The long-awaited launch Bitcoin ETFs in the United States this year helped generate a wave of optimism that the value of the well-known cryptocurrency will rise quickly. The logic was simple: With an easy, low-cost way now available to ordinary investors to buy Bitcoin, the supply and demand curve would shift and the value of each Bitcoin would rise.
But the response has been somewhat mixed. While the value of bitcoin has nearly doubled in the past year to about $43,000 today, it has traded largely sideways in recent weeks. Was the uproar and response that followed another example of the old Wall Street adage: “Buy the rumor, sell the news”?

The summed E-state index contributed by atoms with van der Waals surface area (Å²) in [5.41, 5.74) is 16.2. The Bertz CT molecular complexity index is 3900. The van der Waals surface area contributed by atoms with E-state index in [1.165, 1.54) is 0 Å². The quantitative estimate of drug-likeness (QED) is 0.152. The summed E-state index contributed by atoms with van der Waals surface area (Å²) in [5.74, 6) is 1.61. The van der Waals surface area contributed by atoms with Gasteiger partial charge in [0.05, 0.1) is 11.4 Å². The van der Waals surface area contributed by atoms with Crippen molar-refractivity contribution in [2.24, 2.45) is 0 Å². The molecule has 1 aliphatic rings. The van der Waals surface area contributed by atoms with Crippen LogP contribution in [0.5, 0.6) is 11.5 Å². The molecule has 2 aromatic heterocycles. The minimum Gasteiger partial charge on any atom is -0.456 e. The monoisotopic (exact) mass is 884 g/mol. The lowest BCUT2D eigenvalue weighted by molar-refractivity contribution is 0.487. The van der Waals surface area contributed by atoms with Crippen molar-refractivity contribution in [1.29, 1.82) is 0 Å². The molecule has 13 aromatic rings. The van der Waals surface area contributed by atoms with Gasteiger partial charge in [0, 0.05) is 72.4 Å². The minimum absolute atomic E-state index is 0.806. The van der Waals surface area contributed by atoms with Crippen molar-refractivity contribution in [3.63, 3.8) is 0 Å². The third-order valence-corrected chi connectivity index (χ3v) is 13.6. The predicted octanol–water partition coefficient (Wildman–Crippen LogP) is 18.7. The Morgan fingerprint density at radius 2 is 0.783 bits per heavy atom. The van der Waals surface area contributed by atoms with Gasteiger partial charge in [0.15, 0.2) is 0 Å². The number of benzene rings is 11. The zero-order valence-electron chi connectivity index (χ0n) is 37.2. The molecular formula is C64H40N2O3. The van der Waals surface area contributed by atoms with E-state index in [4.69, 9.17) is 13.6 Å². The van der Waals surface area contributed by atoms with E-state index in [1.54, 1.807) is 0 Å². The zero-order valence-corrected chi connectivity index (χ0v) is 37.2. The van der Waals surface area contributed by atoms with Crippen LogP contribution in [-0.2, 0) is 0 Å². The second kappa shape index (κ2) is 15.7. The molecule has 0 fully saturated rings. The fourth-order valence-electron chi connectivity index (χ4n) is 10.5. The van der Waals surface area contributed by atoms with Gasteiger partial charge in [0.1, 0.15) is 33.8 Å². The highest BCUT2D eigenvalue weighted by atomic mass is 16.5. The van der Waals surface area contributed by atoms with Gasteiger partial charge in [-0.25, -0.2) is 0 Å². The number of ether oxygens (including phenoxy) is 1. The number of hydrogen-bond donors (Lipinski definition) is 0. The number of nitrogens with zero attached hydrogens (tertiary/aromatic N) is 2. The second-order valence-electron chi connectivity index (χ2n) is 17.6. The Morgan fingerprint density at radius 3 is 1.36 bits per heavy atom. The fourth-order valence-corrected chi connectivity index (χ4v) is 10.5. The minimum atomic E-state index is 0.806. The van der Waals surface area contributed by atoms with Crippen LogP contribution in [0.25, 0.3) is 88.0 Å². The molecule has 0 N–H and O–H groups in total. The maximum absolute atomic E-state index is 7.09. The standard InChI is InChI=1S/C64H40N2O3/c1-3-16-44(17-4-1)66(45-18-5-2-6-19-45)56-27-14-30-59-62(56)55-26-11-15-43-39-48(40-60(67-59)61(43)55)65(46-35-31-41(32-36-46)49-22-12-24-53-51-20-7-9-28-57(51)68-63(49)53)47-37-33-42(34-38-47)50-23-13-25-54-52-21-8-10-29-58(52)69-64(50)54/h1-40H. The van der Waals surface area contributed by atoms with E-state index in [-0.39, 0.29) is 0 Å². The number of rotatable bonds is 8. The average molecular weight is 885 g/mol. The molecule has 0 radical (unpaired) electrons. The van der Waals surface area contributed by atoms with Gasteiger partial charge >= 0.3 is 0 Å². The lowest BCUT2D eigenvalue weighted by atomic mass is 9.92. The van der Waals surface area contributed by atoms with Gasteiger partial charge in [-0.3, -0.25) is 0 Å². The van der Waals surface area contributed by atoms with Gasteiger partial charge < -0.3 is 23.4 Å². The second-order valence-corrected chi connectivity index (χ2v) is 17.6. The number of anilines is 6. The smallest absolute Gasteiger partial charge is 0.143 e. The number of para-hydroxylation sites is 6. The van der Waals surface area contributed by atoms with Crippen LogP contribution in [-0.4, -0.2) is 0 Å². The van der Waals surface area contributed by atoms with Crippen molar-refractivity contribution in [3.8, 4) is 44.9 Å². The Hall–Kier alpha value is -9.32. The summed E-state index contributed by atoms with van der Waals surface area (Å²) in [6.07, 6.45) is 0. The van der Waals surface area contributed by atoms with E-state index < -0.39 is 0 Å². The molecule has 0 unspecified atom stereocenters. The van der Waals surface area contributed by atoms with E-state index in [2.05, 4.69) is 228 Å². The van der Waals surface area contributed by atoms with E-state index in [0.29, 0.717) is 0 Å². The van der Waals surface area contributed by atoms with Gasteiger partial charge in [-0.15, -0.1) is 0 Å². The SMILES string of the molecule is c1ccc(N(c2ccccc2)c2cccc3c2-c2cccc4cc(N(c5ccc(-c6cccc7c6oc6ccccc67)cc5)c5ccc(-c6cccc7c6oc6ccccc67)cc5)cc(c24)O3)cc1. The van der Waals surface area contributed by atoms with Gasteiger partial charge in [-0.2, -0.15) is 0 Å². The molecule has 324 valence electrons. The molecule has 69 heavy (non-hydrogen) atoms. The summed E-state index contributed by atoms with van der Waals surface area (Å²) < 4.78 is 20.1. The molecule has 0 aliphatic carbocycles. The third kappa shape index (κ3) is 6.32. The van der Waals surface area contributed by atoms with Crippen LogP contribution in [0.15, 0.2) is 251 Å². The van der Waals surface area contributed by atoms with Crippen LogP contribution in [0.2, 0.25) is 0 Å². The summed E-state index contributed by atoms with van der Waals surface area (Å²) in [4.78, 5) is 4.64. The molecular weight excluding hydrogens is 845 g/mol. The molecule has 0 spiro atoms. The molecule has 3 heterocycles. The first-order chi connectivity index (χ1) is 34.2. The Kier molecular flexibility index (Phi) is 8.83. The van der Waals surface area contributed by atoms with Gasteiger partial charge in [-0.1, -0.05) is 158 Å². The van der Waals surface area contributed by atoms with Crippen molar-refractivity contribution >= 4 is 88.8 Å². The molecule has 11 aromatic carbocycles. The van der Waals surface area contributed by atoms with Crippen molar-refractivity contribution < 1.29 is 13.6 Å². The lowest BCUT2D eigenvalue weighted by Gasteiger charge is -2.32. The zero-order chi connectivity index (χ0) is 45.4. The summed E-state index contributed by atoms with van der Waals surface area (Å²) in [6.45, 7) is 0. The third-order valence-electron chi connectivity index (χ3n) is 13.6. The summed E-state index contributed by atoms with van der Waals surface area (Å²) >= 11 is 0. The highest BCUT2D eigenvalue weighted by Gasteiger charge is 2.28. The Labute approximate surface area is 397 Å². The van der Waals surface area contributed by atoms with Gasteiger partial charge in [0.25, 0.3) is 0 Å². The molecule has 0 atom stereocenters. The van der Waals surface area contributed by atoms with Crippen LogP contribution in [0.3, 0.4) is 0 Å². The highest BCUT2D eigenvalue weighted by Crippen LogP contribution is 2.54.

To be honest, we check the flows inside and outside We explore Bitcoin ETFs more frequently than we want to admit, but we still want to learn more. So, we asked TechCrunch readers whether they plan to buy Bitcoin via one of the new spot ETFs, whether they own Bitcoin elsewhere, and what impact they expect these new investment vehicles to have on its value and on cryptocurrencies.
After dozens of responses from founders and operators, we found some interesting trends. About a quarter of respondents to our small, unscientific survey reported that they do not intend to buy Bitcoin via ETFs, and already own Bitcoin elsewhere. Where do people keep their coins? It turns out it's everywhere: Self-Guard, Coinbase, KuCoin, all kinds of sites. Somewhat impressively, Dara Khan, head of marketing at Decent DAO Bitcoin, said that her wallet ended up at the “bottom of the ocean, and I lost it in a boating accident :(”.
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